|Publication number||US6012691 A|
|Application number||US 08/834,910|
|Publication date||Jan 11, 2000|
|Filing date||Apr 7, 1997|
|Priority date||Apr 9, 1996|
|Also published as||DE69714899D1, DE69714899T2, EP0801257A1, EP0801257B1|
|Publication number||08834910, 834910, US 6012691 A, US 6012691A, US-A-6012691, US6012691 A, US6012691A|
|Inventors||Martin van Leeuwen, Gerardus E. C. van Gijsel|
|Original Assignee||Erico International Corporation|
|Export Citation||BiBTeX, EndNote, RefMan|
|Patent Citations (22), Non-Patent Citations (7), Referenced by (45), Classifications (9), Legal Events (5)|
|External Links: USPTO, USPTO Assignment, Espacenet|
This application claims the priority of U.S. Provisional Application Serial No. 60/015,046, filed Apr. 9, 1996.
This invention relates to a universal beam hanger and more particularly to an adjustable hanger, particularly suited for suspending a wide variety of loads such as pipes, cable trays, lighting or the like from the underside of steel or concrete beams.
Concrete beams or purlin supports are becoming common in building construction where materials and casting yards are locally available. The use of precast concrete beams or purlins is in many areas becoming competitive with steel or wood. The free span of the beams may vary widely from say 5 to 50 meters, as do the size and dimensions of the cross section. For weight, stiffness and strength reasons, the beams are usually always in the form of an I. That is, they have a vertical stem or web and top and bottom flanges. The flanges, and particularly the lower flange, usually have the highest concentration of steel reinforcing and some of such steel may be quite close to the surface of the concrete.
Such precast beams used to be significantly overdesigned with an excess of steel and dimension. However, to reduce weight and to be competitive with comparable span steel and wood beams, slender more carefully designed precast concrete beams are employed, and such beams are not always capable of having holes or anchors inserted into them without compromising the integrity and design strength of the beam. More and more by code or regulation, drilling or inserting fasteners into steel reinforced concrete beams is forbidden. This is particularly true in the lower flange which may have a high concentration of critical steel close to the concrete surface. Moreover, the precise location of the steel is not always known, and because of tolerances involved in the casting process may vary somewhat from beam-to-beam, even though of identical exterior dimension and design capacity.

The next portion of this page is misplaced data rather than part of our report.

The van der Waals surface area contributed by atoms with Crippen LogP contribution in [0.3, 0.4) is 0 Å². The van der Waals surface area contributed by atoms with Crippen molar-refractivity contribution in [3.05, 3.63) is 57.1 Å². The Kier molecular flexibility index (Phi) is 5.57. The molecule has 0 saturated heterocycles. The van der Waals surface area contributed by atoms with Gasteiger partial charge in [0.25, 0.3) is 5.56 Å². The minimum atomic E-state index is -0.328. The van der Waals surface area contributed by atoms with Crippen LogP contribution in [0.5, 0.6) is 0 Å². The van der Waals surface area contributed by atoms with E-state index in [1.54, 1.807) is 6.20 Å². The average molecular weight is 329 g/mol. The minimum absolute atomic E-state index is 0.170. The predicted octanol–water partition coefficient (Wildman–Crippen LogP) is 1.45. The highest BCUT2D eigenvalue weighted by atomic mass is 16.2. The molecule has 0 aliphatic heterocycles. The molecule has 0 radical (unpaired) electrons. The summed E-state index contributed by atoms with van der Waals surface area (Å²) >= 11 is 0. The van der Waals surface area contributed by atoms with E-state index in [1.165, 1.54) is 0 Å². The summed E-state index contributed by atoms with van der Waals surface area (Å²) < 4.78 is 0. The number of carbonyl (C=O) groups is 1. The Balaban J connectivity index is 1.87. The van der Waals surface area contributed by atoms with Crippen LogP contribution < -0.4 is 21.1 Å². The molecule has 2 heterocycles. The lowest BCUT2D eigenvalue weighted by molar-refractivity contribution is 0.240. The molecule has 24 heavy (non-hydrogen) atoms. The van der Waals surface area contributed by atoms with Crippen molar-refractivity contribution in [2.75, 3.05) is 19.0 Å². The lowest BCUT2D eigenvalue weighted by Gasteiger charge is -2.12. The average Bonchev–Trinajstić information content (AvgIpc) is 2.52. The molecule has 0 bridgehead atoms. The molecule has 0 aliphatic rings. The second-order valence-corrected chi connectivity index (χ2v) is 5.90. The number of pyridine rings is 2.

In the past, some fastening techniques have utilized a hole through the web in the area of the neutral axis of the beam. Such techniques may involve angle brackets fastened to the web through the hole and projecting laterally from the beam. Other systems simply wrap metal strap through a hole or slot in the web around the lower flange. Others may use a large inverted U-bolt extending through the web hole to hold a channel or strut to the bottom of the beam, from which the load is suspended. In the lower flange, it was common to drill a hole and insert an anchor to secure a channel or rail which in turn suspended the load. These methods, now mostly prohibited or frowned upon because of possible compromise of beam strength, were also messy and labor intensive to accomplish properly. Even if the holes or systems are precast or cast in place, this adds to the cost of the beam and even so they usually require cleaning or removal of concrete intrusions.